Naturally predisposed to it (his mother was a member), Hayden Tommer got his start in 4-H at a young age — joining in sixth grade. Now a senior at Newton High School, the member of the Macon Lakers 4-H Club has continued to take on more responsibility with each passing year.
Both with his own club and the 4-H Council that represents all of Harvey County, Tommer serves as treasurer — cashing checks, maintaining the budgets of both organizations, advising on their expenditures, etc. Part of that drive has come from having something to do, while Tommer said he also enjoys sharing experiences with 4-H members from all over.
"I just want to do it 'cause it gets me out of the house, (gives me) something to do in Newton," Tommer said. "It gets me out of the house and I get to meet interesting people from all over."
Specifically, Tommer said he is looking forward to a conference in the coming year in which 4-H members from across the state will come together at the Capitol.
Additionally, as a local 4-H leader, Tommer generally helps with the Harvey County Free Fair each year — assisting younger members and with the judging process in his chosen project, Geology.
"First, I tried rocketry," Tommer said, "but I determined that was too much work and I wanted a project I could spread out a little bit better, and so I picked Geology because you get to go on trips to parts of Kansas you normally don't want to go to — the chalk beds, the Flint Hills, those regions — which in some ways are unique and beautiful and in other ways it's just miserable depending on the weather."
Initially misreading the project description, Tommer soon found out the Geology project was the study of Earth — focused on collecting rocks, minerals and fossils. Through various trips around the state, Tommer's collection has grown to include 60-plus items (mostly fossils). He has gone out as far as the chalk beds in western Kansas, near the Colorado border, which are rich in fish and shark fossils.
More than his leadership roles and individual projects, 4-H also offers numerous service opportunities for Tommer to get involved with — something he has really come to enjoy.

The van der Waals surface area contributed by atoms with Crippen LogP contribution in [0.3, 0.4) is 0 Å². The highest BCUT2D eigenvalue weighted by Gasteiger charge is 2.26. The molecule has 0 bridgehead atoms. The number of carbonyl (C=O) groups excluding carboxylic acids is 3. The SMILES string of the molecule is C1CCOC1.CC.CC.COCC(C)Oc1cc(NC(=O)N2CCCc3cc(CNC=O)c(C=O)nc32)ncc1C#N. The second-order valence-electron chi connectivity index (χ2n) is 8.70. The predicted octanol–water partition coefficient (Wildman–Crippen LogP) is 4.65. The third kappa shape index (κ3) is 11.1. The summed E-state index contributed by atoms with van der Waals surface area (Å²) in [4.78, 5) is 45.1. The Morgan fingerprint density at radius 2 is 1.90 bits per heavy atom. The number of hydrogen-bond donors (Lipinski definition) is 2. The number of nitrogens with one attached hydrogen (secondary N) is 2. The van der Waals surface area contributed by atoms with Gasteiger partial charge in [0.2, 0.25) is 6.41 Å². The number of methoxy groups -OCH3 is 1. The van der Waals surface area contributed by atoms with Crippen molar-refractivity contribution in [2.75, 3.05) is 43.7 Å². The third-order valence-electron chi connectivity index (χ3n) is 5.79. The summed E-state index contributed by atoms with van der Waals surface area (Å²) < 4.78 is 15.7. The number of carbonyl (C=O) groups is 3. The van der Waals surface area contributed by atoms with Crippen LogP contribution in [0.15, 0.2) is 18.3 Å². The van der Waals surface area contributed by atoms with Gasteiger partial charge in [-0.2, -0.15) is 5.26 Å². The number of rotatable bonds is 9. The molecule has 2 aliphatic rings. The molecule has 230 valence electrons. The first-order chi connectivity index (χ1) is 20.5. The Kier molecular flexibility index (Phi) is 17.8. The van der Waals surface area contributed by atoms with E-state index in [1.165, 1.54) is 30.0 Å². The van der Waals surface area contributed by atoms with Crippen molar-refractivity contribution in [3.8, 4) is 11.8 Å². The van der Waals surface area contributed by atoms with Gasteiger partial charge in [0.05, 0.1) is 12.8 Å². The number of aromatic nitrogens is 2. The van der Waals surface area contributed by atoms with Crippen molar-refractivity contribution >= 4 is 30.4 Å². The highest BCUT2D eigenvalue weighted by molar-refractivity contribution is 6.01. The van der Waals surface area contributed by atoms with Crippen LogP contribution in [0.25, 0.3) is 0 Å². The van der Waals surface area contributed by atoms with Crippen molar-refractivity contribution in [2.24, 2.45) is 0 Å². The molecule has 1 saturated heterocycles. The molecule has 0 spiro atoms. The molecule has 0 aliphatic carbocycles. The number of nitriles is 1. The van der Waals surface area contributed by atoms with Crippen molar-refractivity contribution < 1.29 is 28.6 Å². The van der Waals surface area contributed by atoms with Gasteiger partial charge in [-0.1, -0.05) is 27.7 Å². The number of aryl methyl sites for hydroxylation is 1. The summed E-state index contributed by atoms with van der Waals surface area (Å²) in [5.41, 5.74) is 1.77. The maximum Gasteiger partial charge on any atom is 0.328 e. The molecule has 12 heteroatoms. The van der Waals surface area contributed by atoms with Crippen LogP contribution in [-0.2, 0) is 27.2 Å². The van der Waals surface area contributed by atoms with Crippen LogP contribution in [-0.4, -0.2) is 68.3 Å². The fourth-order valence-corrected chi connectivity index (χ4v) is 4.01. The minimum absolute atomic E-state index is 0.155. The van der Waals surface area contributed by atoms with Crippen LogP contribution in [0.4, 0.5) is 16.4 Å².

Throughout the year, the Lakers are typically involved in a park clean-up project (at least once) and also gear up their community service around the holidays, including visiting senior centers to carol and deliver Christmas cards, one of Tommer's favorite 4-H activities.
"Just going to the old people's home and seeing their reaction; they love it," Tommer said. "They don't usually have that many people there for them all the time, so going out and giving cards to people who normally don't get cards anymore I guess is probably the best."
For the example he sets through his commitment to leadership, Tommer was recently named one of this year's Outstanding 4-Hers by the Harvey County 4-H Development Foundation. The foundation annually awards members they deem to have exhibited exceptional leadership, community service and have went above and beyond in terms of 4-H involvement.
Being one of a handful of senior 4-H members in his club and around the county, Tommer takes his leadership responsibilities seriously, hoping to set an example for the next generation of leaders.
"You need someone who's trustworthy with money, you need someone who knows what they're doing, you need someone with enough math skills to know what's going on, so you have to hope you inspire someone who's capable of filling in the role," Tommer said.
Trying 4-H is an experience Tommer recommends to anyone. While other opportunities exist to get involved in the community, he recommended 4-H based on the balance of the opportunities available.
"4-H is just more of a mesh between the boys and the girls to achieve good for the community and develop leadership skills," Tommer said.